I decided a while back to include a conduit up to the top nose rib, as many have done before, and a fabricated a doubler plate to support the conduit end connection, with a couple of flush riveted plate nuts to provide possible support for any future fitting that I don’t know about yet, such as an antenna. I also added a plate nut to the rear spar, to provide a grounding point for a braid to the rudder, again because it is easy to do before assembly.
The riveting went OK. I drilled out and replaced a few, which turned out to be easy enough. There are a few rivets on one side of the lower front spar flange that I’m not happy with. I decided to leave the lower rib cleco’d for now so it can be removed, and wait for a TC to come over and review that area.
Once the blue stuff is removed and the exterior skins cleaned up, it is quite hard to take a reasonable picture of the outside because the Alclad is like a mirror, and reflections make the surface look horrible. In actuality, the surfaces are very clean.
Not much progress lately due to various farm and domestic distractions. I did set aside today to do some priming. There were a lot of components for the VS, rudder and HS spar assemblies, and I decided to do them all as one batch, and do the two HS spars and three skins another day (soon). There were a lot of minor setup things to take care of since this is the first time I’ll have done a significant quantity of material. A dip tank for the acid etch that I’d half made, for instance. So the actual work didn’t start until 3 pm, after which it took me 6 hours to degrease, acid etch, spray on EAP-12 and then spray on the PPG primer.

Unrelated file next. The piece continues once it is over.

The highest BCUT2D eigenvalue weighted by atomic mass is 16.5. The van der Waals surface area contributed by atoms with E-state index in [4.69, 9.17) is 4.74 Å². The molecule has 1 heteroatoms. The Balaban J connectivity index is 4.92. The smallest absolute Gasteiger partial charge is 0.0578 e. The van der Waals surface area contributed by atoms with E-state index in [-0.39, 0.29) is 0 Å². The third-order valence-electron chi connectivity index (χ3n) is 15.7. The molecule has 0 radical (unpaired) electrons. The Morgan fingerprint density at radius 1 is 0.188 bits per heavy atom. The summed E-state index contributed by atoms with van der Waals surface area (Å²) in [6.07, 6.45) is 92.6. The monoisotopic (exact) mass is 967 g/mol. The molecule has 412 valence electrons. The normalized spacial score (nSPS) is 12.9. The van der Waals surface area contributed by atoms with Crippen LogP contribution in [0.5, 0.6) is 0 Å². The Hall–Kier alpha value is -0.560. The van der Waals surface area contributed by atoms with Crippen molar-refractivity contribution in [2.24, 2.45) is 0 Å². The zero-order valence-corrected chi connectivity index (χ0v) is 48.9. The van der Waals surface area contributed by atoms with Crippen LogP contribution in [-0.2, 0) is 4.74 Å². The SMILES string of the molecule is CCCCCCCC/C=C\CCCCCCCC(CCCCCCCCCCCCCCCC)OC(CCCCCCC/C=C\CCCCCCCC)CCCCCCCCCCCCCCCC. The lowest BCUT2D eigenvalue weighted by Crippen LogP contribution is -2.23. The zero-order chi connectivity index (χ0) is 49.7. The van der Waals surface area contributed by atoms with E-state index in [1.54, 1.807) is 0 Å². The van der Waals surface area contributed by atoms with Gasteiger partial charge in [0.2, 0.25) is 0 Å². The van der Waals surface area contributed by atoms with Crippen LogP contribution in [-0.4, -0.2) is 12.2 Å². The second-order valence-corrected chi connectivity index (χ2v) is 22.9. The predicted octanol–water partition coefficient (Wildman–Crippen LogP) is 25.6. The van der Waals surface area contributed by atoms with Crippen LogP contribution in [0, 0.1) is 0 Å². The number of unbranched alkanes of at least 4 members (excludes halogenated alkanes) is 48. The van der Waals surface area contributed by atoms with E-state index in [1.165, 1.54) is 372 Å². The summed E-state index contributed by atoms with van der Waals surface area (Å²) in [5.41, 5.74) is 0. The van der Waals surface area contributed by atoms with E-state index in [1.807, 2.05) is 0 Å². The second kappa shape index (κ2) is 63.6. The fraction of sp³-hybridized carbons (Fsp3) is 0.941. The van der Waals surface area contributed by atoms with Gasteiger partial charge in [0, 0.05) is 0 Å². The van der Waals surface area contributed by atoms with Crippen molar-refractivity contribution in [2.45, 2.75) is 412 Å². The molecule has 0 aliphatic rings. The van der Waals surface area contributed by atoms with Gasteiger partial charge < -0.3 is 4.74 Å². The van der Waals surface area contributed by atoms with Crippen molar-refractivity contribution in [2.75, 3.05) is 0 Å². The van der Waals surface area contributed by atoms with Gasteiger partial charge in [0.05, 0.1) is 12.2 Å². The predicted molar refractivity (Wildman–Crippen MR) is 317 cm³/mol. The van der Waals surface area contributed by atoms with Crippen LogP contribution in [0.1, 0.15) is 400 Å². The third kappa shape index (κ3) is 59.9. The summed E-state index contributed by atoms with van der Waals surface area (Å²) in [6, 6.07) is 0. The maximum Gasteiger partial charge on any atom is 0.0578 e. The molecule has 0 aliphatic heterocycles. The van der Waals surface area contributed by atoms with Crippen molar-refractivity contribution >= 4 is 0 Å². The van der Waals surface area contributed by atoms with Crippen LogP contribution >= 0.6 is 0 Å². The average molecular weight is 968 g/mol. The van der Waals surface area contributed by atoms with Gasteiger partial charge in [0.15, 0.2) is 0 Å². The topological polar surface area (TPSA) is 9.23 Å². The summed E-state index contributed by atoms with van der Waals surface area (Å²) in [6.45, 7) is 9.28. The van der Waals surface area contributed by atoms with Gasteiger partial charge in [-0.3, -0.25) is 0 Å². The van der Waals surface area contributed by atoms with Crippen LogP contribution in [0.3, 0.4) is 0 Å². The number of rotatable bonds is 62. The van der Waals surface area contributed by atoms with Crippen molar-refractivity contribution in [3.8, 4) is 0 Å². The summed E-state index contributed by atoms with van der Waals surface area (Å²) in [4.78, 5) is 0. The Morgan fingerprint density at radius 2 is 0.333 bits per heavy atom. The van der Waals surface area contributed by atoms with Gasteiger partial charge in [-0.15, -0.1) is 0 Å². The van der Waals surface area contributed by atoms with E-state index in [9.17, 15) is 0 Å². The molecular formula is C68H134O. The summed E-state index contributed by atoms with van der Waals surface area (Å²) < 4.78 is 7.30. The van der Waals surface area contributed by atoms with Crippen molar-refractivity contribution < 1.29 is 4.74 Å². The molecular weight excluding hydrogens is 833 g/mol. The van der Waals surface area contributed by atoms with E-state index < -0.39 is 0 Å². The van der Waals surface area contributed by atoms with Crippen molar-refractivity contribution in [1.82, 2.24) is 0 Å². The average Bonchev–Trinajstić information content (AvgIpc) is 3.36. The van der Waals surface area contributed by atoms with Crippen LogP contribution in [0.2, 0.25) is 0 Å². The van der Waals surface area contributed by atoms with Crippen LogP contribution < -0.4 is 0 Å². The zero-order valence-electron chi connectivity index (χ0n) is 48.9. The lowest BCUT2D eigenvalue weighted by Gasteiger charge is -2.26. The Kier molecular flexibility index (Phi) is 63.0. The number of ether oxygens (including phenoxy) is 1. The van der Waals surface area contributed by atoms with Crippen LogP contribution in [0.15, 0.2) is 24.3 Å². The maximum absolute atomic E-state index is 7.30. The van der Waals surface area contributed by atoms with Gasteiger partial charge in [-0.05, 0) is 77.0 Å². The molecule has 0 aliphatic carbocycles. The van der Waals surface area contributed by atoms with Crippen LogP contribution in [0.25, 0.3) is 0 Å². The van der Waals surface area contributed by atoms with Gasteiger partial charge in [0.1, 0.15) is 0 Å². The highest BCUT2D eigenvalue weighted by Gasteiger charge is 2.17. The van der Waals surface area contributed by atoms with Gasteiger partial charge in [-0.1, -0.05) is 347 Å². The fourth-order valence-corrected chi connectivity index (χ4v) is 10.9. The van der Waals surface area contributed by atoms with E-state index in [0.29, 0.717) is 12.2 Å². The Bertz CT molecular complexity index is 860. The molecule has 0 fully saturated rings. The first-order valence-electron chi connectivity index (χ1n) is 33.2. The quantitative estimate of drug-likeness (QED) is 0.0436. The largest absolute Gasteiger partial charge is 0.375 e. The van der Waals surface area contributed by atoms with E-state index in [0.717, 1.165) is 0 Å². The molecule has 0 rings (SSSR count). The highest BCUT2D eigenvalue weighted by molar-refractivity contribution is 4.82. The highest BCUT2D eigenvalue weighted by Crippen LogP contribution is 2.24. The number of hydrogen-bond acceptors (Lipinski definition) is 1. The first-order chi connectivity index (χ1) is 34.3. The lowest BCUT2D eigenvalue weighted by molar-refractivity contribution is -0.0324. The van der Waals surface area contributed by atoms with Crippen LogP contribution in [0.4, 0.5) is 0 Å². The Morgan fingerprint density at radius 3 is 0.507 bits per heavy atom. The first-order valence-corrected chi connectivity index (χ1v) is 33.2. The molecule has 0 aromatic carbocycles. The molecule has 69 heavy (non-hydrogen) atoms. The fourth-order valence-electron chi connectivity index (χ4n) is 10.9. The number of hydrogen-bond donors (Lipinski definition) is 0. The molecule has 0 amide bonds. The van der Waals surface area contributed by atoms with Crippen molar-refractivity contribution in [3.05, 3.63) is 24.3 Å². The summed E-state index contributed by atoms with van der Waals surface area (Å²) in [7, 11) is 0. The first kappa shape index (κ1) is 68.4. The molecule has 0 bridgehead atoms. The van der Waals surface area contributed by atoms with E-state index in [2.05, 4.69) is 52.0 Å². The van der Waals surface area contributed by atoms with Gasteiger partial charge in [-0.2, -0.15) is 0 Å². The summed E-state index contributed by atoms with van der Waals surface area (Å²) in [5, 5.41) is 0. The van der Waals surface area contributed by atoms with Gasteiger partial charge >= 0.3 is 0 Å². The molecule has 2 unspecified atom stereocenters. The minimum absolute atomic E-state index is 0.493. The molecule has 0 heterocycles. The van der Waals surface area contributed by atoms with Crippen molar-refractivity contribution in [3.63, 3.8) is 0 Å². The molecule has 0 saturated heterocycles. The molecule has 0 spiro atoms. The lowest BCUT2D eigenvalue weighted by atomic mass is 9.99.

Results were good. I kept it thin for the most part. There was a lot of over spray with so many small parts, and they all jangled around a bit as I moved from piece to piece. A bit of spitting on a few parts, still learning how to best spray on the primer. Some blue bleed through in parts from the EAP-12 which I put on too thick in a few places. I mixed up 200 ml of primer for this job, and due to the small size of most of the parts, much of it wound up on the (plastic) floor of the booth.
There’s a lot more work in the front spar preparation, compared with the rear spar assembly.
Cut and deburred the HS-1013 spar caps. Deburred the HS-1002 front spar. Match drilled #30 from the spar web to the spar caps, and deburred. Match drilled #40 from the spar flange to the spar caps, and deburred. Deburred the HS-1007 doubler.
Made the HS-1008 right and left brackets. Van’s only gives you enough material to do this once, so I spent a fair bit of time to make sure I didn’t mess them up, being so far freight-wise from Oregon. A milling machine would have been handy, but I don’t have one so I decided to use the compound saw to do the cuts. I used a bit of cheesy hardware store aluminium angle to verify the saw calibration and setting of the angles, before finally doing a couple of trial cuts on the real material, and then the real cut for the HS-1008R piece. After that I changed the saw around and cut the HS-1008L piece, and they matched up well. Clean up was easy because the Aluminium blade cut is quite clean to start with. Fiddled around with the drill to get the holes accurately positioned. Don’t be fooled by the cross slide vice in the picture(s), it is a piece of cheap Chinese rubbish and barely worth the trouble. The HS-1008 parts cleaned up well.
I used the same 2 inch Aluminium angle that I have prepared for the rudder trailing edge assembly to clamp the HS-1008 brackets to while match drilling from the spar assembly. Not done yet but the front spar assembly is close to being ready, all that remains is match drilling the rest of the #30 holes between the spar and doubler, and a few countersinks in the doubler.